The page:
It has been argued that the most important sentence of any novel is the first sentence. No doubt, even those readers who might not completely agree with this qualification can appreciate the power of a well-constructed opening line. A perfect case in point is the first sentence of Unravelling Oliver, the debut novel from Liz Nugent. Nugent opens this short novel in the following way:
“I expected more of a reaction the first time I hit her.”
This seemingly simple declaration sets the reader up perfectly for what follows. Readers instantly know this is going to be a first-person account about someone who abused a woman multiple times with some expectation of how this action would be received and/or perceived. While this is indeed an accurate description of the novel, Liz Nugent is also able to guide the reader’s experience in unexpected ways with these opening words.
The “I” in this sentence clues readers in regarding the first-person point of view that will follow. However, readers will discover that the first-person narrative is actually told from multiple viewpoints and it is only when these snippets are examined in context of each other that a real portrait of Oliver Ryan comes into focus. While Oliver is the man who made this first statement, it quickly becomes clear that even he does not have all the answers.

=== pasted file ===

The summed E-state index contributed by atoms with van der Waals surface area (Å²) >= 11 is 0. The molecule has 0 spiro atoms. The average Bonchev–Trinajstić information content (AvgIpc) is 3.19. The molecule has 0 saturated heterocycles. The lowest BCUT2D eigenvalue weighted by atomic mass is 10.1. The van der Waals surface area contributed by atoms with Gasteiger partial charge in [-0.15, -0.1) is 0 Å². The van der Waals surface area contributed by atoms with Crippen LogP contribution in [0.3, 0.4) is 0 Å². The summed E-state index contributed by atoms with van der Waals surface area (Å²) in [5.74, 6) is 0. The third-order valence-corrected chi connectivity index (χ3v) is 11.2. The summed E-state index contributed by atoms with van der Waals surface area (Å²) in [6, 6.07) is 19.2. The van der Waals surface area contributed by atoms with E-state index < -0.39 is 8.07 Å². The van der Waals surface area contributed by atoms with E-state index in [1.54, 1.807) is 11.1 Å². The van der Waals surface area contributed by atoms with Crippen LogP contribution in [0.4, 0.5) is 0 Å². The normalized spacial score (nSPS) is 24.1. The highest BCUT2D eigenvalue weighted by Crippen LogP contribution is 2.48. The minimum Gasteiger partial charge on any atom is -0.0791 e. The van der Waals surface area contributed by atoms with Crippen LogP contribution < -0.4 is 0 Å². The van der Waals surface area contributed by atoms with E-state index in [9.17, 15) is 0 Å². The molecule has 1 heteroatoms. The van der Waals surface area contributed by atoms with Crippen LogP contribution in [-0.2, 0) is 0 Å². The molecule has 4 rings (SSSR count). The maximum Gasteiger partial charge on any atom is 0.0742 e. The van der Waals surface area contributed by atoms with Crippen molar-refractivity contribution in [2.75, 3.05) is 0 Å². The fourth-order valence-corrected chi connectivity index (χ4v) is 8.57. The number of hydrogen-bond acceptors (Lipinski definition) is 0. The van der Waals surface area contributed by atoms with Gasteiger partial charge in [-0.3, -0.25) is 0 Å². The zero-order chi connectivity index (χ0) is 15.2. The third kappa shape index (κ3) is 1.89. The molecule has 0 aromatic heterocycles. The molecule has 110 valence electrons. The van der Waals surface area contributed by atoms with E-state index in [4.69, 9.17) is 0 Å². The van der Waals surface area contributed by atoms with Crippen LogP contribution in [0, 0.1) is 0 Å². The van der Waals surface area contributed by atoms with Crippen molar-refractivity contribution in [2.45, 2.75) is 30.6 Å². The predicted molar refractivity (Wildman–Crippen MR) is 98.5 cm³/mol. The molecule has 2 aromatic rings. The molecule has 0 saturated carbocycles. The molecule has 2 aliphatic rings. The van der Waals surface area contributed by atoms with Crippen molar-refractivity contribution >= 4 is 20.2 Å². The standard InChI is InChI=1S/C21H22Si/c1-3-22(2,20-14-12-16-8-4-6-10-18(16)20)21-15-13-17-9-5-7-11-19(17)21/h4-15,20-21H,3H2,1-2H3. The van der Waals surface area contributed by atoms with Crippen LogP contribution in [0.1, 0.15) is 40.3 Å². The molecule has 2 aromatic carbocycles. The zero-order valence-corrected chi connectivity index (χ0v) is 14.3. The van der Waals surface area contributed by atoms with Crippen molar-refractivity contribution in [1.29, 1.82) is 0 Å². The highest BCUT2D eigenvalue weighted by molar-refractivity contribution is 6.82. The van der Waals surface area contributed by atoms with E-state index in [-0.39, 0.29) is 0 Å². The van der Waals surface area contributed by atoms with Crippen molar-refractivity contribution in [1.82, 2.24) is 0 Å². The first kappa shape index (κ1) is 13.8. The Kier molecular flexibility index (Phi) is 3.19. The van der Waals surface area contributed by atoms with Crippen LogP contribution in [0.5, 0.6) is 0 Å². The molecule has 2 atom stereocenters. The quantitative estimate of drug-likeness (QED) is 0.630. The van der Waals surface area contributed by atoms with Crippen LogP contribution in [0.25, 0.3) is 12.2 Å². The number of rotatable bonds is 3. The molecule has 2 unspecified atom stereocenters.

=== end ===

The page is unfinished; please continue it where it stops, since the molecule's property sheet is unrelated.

Let’s back up a bit to set the scene. Unravelling Oliver is the story of Oliver Ryan, a celebrated children’s book author who publishes – and now lives – under the name Vincent Dax. As the novel opens he is physically abusing his wife Alice to the point that she ends up in a coma. However, the real story set forth in the novel is a documentation of how this man came to be in this place doing this horrible thing.
What follows for readers are short snapshots of Oliver’s life as seen by those closest to him. The interweaving of these vignettes combine to illustrate how we as humans are the sum of our experiences and sometimes even we are not strong enough to alter our own destinies.
Liz Nugent infuses each of these personalities – among them, Oliver’s childhood friend, his first love, Alice’s ex-boyfriend, and more – with a unique voice, allowing readers to dip in and out of Oliver’s existence at those crucial moments that dictated his path in life. The use of first-person in each of these sections creates a feeling of immediacy for the reader, even though much of what is being described are memories. For Oliver, the past is very much still alive.
Liz Nugent has previously had success writing short stories, so when readers notice that Unravelling Oliver comes in at just under 250 pages, it will not come as a surprise. But as with most short stories, every word in this novel is carefully thought out and important to the whole. This length makes for a very quick read, but the style makes for a book that can also be examined closely and slowly over multiple readings.
The calculated nature of the narrative never feels manipulative and Liz Nugent succeeds in not passing judgment on any of the characters. Instead, she allows readers to form their own opinions based on the information revealed. Unravelling Oliver is a beautiful tapestry in which the final image is always uncertain and slightly menacing.
From the Booking Desk:
Please note that this review is based on the UK edition of the book. The above link will take US readers to The Book Depository where they can obtain this (and other) overseas releases. Hopefully a US edition will be announced soon. US edition has been announced for August 2017.